Turkey has more than 100 peaks above 9,800 feet (3,000 meters) and nearly a dozen ski resorts. The most popular is south of the Sea of Marmara, in the alpine village of Uludağ at an elevation of more than 6,500 feet. Palandöken, in the eastern province of Erzurum, is Turkey’s highest and is home to one of Europe’s longest natural ski runs.
The best time to visit Turkey’s incredible Greco-Roman sites on the Mediterranean is in winter, when the heat and crowds evaporate and the atmosphere turns moody. Head to the travertine hills above the city of Antalya to wander through the ghostly sarcophagi of Termessos, or through the unrestored amphitheater set above the white-marble ruins of Sagalassos; both Psidian cities were conquered by Alexander the Great way back in 333 BC.
The real St. Nick lived far from the North Pole — he actually preached in the ancient town of Myra, now called Demre, among the palm trees of Turkey’s Mediterranean shore. Every year on his feast day (December 6), Greek Orthodox faithful crowd Demre’s 1,500-year-old basilica to pay tribute to a — judging from the icons — black-robed, rather lanky St. Nicholas.
For the pilgrims, the saint is more Poseidon, god of the sea, than the Arctic Circle’s rosy-cheeked rotund figure in red. But don’t be deceived by the lack of reindeer and elves. The legend of Santa Claus is firmly rooted in the generosity (including gifts delivered via a chimney into stockings) of this 5th-century Byzantine bishop.
Take refuge from winter in one of the dozens of steam-filled historic hamams, or bathhouses, located around Istanbul. Among the most beautiful is the 16th-century Kılıç Ali Pasha, which recently underwent a multi-million-dollar restoration that’s returned it to its original glory. One of 56 bathhouses designed by the legendary Ottoman architect Mimar Sinan, the complex was built for Kılıç Ali Pasha, a former Italian slave-turned-admiral who, legend has it, was the inspiration for Cervantes’ Don Quixote.
In winter, millions of fish migrate through Istanbul’s Bosphorus Strait from the colder Black Sea to the relative warmth of the Mediterranean. Anglers crowd spots along the waterway, which divides the city into Asian and European quarters, or atop the Galata Bridge, which spans the Golden Horn, to catch their dinner.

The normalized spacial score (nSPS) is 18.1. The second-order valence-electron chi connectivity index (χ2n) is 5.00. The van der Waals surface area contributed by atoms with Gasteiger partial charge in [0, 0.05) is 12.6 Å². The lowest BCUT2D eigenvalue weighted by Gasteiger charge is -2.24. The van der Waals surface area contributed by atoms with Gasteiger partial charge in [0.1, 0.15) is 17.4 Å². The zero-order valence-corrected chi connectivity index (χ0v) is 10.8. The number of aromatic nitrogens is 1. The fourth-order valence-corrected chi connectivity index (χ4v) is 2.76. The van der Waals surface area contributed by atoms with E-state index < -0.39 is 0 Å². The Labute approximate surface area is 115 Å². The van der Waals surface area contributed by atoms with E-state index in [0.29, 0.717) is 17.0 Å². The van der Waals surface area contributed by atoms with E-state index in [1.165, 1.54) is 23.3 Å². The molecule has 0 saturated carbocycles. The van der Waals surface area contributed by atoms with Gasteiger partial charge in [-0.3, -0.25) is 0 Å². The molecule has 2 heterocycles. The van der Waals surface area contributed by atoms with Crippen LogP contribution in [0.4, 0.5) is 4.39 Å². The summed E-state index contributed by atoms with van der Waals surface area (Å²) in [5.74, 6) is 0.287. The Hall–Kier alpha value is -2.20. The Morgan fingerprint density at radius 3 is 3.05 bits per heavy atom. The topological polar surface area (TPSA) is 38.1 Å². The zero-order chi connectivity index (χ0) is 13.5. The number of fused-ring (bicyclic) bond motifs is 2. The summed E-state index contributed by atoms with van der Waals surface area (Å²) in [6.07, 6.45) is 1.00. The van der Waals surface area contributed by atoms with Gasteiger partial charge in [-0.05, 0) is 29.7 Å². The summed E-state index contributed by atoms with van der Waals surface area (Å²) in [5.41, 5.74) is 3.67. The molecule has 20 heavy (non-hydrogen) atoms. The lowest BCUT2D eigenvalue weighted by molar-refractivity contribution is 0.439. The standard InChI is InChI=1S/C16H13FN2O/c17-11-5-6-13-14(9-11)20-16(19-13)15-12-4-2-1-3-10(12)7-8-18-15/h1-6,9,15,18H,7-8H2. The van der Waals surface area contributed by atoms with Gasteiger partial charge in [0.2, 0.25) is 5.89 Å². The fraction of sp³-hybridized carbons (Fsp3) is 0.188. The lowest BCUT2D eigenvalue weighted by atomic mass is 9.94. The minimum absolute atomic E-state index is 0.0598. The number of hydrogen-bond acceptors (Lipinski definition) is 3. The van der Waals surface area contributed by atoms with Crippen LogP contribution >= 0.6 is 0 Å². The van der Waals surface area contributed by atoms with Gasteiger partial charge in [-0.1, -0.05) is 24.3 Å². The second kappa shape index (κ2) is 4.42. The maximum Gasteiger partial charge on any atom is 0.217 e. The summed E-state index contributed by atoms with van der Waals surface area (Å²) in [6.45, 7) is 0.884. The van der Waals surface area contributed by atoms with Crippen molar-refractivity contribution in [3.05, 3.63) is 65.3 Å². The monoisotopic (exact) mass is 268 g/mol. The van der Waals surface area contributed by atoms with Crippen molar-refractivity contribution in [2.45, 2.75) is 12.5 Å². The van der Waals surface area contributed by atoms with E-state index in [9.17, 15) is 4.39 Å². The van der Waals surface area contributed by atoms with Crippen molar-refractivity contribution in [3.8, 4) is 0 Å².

If you left your line at home, dine in a traditional meyhane restaurant for the best winter fish, including lüfer (bluefish), palamut (bonito), hamsi (anchovy), and mezgit (whiting).
In the bitterest depths of an Istanbul winter emerge old men pushing steaming brass samovars containing a creamy drink dating to Ottoman times. Salep is a mix of hot mastic milk, sugar, and flour made from orchid tubers, served with cinnamon. Many Turks drink it for its purported therapeutic qualities, but it’s also just ridiculously delicious and the perfect antidote to a chilly winter’s day. Enjoy your salep alongside a paper bag stuffed with freshly roasted chestnuts, known as kestane kebap, also purchased from street carts.
Grains, fresh and dried fruit, nuts, beans, chickpeas, and sugar are the main ingredients of aşure, a pudding served to mark the day Noah’s Ark ran aground. The exact components of this porridge-like dessert vary from region to region, family to family, but each is perfect for a cold day.
Another popular wintertime dessert is quince, or ayva, traditionally poached in cloves and sugar syrup and served with dollops of clotted cream. The flesh of the fruit turns orangey-red and contrasts beautifully with the flakes of green pistachio sprinkled on top.
A brisk walk or horse-drawn carriage ride will circle you around the 4.5 miles of the gorgeous Abant Lake, set in the Bolu province’s mini Lake District and hugged by forests of snow-covered fir and beech trees. And as if the scene couldn’t resemble The Shining any more, there’s even a hotel here that looks like the Overlook.
High-altitude, wild, and desolate, everything about southeast Turkey’s Van region is extreme: Lake Van is the biggest in the country, and those volcanoes that tower over the northern and western shores are its highest peaks. With small islands dotting the lake and ancient castles, churches, mosques, and tombs on its shores, this truly is a stunning spot. The lake is so salty that most of it doesn’t freeze in winter, so even if it’s mid-January you can take the ferry over to Akdamar Island to visit the 10th-century Church of the Holy Cross — it was once a royal church of the Armenian Kingdom of Vaspurakan.